6. Prioritizing your bandwidth
No matter how fast your Internet has limited bandwidth, a single device can use all of that in a specific task.
For example, when you download a large file, the process will use all available Internet bandwidth until the task is complete. During this time, other devices might have problems staying connected. That’s especially problematic when you’re on a video call.
That’s where a feature called QoS, or Quality of Service, comes into play. QoS helps prioritize the Internet bandwidth at a device or application level. A good router always has this feature built-in.
7. Getting the right hardware
Getting yourself a new Wi-Fi router or mesh system is a consequential task and a tricky one. Everyone has different needs.
This task is easy only when you live in a small house, preferably alone, with slow Internet. But if you do, then chances are you’re not reading this right now.
Again, since there’s no one-size-fits-all solution, I’ll offer here some general bullet points for you to consider:
- Don’t be “cheap”: The Wi-Fi router is the most important gadget in your home — it’s like running water. Spend money where it matters.
- Size matters: You don’t need a humongous router, but tiny, cute compact devices will never give you good performance and range. It’s just physics. A fast, powerful router needs to be of a certain physical size — though not always, they tend to be bulky, ugly, or even slightly noisy, or all of that. Pick a combo you can tolerate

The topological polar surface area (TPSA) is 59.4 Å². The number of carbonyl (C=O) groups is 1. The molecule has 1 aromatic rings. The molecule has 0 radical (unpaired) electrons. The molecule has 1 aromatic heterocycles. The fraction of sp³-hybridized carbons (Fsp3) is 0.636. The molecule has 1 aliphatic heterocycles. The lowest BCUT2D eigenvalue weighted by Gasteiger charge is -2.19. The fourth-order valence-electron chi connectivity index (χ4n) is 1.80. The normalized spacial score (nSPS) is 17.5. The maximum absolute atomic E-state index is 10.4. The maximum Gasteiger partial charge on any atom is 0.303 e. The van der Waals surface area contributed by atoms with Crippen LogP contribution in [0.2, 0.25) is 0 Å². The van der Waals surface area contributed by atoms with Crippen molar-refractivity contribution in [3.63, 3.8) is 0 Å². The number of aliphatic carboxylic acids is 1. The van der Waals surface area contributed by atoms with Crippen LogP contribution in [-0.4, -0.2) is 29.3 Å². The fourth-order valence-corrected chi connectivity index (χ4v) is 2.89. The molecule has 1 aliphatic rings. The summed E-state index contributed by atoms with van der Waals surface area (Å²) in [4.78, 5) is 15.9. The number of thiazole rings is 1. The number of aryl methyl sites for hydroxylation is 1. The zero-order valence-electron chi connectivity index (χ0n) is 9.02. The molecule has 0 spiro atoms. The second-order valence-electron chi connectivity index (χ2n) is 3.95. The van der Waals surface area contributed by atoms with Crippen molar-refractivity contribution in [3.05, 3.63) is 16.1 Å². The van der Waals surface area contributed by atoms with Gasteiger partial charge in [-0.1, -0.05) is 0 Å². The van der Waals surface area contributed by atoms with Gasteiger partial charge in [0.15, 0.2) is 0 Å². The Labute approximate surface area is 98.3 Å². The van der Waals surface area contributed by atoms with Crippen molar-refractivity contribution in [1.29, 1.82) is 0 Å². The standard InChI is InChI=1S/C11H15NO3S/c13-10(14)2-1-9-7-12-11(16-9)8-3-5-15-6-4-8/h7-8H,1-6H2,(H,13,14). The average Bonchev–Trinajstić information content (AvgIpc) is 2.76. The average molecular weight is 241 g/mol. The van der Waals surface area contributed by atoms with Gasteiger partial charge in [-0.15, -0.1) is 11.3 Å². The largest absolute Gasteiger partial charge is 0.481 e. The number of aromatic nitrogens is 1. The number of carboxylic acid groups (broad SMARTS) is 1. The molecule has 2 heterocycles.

- Avoid vendor-dependent devices: Specifically, I’d stay away from hyped-up, and highly sponsored/affiliated Google Wifi/Nest, Eero, and alike. Their requirements (login account, live connection with the vendor at all times, etc) can translate into privacy risks. But most importantly, they are just too small to deliver fast performance. In fact, none of their current variants can reliably deliver faster than 300Mbps at farther than 40 feet (12 m), in most cases.
Also, consider these when you need multiple broadcasters, such as in the case of a mesh system:
- If you can’t run network cable, a tri-band system — one with an additional 5GHz band — is a must. (If you use Wi-Fi 6E, then it must be a quad-band system.)
- If you have wired your home with a network cable, then get dual-band hardware (tri-band if you go with Wi-Fi 6E). Or you can also get a few access points.
- Don’t believe in the hype of Wi-Fi 6E. This latest standard is only good for a wired system and you need new clients, too.
- Avoid getting Wi-Fi extenders (or the so-called “boosters”). They almost never will work out.
If you need more help, check out this post on how to best use multiple hardware prices.
Extra: Tips on getting the most out of your broadband connection
In land-based broadband access, you generally have two options Cable vs Fiber-optic, of which the terminal device is a modem or an ONT, respectively. The former is more affordable but generally has a slow upload speed.
But no matter what you get, here are a few suggestions:
- Get a standalone terminal device (modem or ONT)
- Avoid combo gateway, which is a Wi-Fi router with a built-in terminal device. The new xFi Advanced Gateway from Comcast is an example.
- For cable: pick the right modem for your speed grade.
- For Fiber, have the ONT installed at a good place in your house — see placement above.
- For cable: Use just the Internet, and remove all TV or phone options. After that use streaming, such as YouTube TV, and a separate VoIP phone service.
- When possible, use your own equipment instead of renting one from the provider.
And by the way, if you have already set up your broadband and want to know when to fix it yourself and when to call the provider, this post on Internet troubleshooting will walk you through a few detailed steps.
Among the challenges of being at home all the time, keeping everyone in the house happy and happily connected ranks at the top — they are daily matters.